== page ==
Pakistani man died in US music festival while ‘trying to save’ his fiancée

By: News Desk      Published: 12:30 PM, 9 Nov, 2021
Pakistani man died in US music festival while ‘trying to save’ his fiancée
File photo.

Mirza Danish Baig, one of the eight victims of the mass casualty incident that took place Friday night at Travis Scott's Astroworld Music Festival in Houston, Texas, United States, died trying to save his fiancée Olivia Swingle.

"He managed to get it to where she was able to get out," Danish's brother Ammar Baig tells PEOPLE magazine of the 27-year-old Pakistani, who was separated from Olivia, 25, amid the chaos. "Somehow, the ambulance managed to get to her and then, by the time they got to my brother, they tried resuscitating him. And they said that before they got to the hospital, he couldn't make it."

Ammar, 29, describes the scene as recounted by their younger brother Basil Baig, who was also in attendance at Friday's concert. "People started hitting them, people started hitting his fiancée, started [doing] a lot of things to her. She's bruised up, and he was trying to save her," he says, adding: "And no one there was there to help him."

Danish and Olivia, who both worked at AT&T, where he was a district manager, travelled from Dallas to Houston after months of planning to see Scott, 30, and other artists in concert.

"He would always take care of his fiancée. He would always get her whatever she wants. They would always have goals, plans, all these things he had in his mind for them," Ammar says of the couple. "He just started his life."

"We just want prayers for him," Ammar adds, while on his way to Danish's funeral.

Ammar fondly remembers his late brother as a Dallas Cowboys fan, a gamer and a music lover, who would record in a studio he had in his house. An auto enthusiast, he planned to rent a Lamborghini for his 28th birthday, which was just days away.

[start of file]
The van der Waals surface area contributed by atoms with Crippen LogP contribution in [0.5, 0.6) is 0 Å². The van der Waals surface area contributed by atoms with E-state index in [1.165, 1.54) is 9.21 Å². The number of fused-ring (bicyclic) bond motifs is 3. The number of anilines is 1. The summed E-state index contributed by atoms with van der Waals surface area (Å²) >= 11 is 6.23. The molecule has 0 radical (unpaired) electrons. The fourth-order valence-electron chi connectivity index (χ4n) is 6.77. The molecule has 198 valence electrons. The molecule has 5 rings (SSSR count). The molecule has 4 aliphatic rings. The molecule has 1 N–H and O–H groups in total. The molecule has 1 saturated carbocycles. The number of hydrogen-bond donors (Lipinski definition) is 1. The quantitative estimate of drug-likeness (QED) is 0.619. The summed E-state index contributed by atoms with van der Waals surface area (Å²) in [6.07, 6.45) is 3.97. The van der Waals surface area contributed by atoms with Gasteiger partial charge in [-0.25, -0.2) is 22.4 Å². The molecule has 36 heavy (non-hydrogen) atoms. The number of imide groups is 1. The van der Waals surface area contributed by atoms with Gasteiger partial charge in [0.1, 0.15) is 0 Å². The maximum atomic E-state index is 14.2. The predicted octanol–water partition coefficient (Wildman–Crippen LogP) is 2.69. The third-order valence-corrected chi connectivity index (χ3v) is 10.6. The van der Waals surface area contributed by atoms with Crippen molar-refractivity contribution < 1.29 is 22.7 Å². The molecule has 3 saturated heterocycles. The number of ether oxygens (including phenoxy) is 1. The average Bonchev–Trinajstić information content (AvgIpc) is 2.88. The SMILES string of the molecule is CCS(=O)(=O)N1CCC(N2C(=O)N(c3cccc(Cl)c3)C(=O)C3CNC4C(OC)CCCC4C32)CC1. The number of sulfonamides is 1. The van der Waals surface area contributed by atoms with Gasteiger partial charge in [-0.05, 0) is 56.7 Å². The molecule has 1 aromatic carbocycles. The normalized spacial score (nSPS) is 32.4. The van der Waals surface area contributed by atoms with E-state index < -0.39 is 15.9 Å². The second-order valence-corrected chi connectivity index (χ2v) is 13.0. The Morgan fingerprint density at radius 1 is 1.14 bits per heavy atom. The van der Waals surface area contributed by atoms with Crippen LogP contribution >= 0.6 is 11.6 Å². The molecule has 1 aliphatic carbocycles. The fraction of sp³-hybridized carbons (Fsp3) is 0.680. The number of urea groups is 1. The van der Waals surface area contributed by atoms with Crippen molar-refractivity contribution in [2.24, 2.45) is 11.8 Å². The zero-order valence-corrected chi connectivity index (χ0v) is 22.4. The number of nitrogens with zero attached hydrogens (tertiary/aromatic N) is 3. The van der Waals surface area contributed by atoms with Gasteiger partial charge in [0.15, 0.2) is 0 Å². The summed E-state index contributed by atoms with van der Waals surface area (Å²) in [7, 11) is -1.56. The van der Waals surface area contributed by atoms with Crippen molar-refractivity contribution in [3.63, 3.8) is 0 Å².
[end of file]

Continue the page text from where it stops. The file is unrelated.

"He had a huge heart. He would take care of everybody," Ammar says. "He was basically the centre that would bring everyone together. He was the funny one, the goofy one, the outgoing one. Our brothers and sisters have our own personalities, but he was the glue to it all."

Danish, the middle child of five siblings, moved with his family from Karachi, Pakistan, to Texas when he was a baby. Coming from a close-knit family, their mom taught him to make chicken tikka and beef boti, as he was known for "making a lot of good barbecue."

Above all, Danish was someone who cared for others, especially his parents. "He was going to buy a house for my dad and my mom at the end of this month, and he's not going to be there to get the house for them," Ammar says through tears.

"I'm the oldest brother, but he would do all the things that I should be doing," he continues. "And he would be there for them any time they needed it."

Ammar blames poor organization and lack of security at the event for his brother's death. "What happened to my brother is not right and it's unjust and we're going to find justice for him," he says.

"How was someone even allowed to have a 50,000 people concert with everything going on in the world? And this guy already has a bad track record of his concerts," Ammar says of Scott, who previously pled guilty to disorderly conduct in February 2018 after he was arrested for allegedly inciting a riot at his concert in Arkansas the year before.

After a funeral service on Sunday, Danish was buried in Colleyville, Texas, as his family and community members mourned his tragic loss.

Although the causes of death remain under investigation, Danish’s family said he died after being trampled while trying to save his fiancée, Olivia Swingle.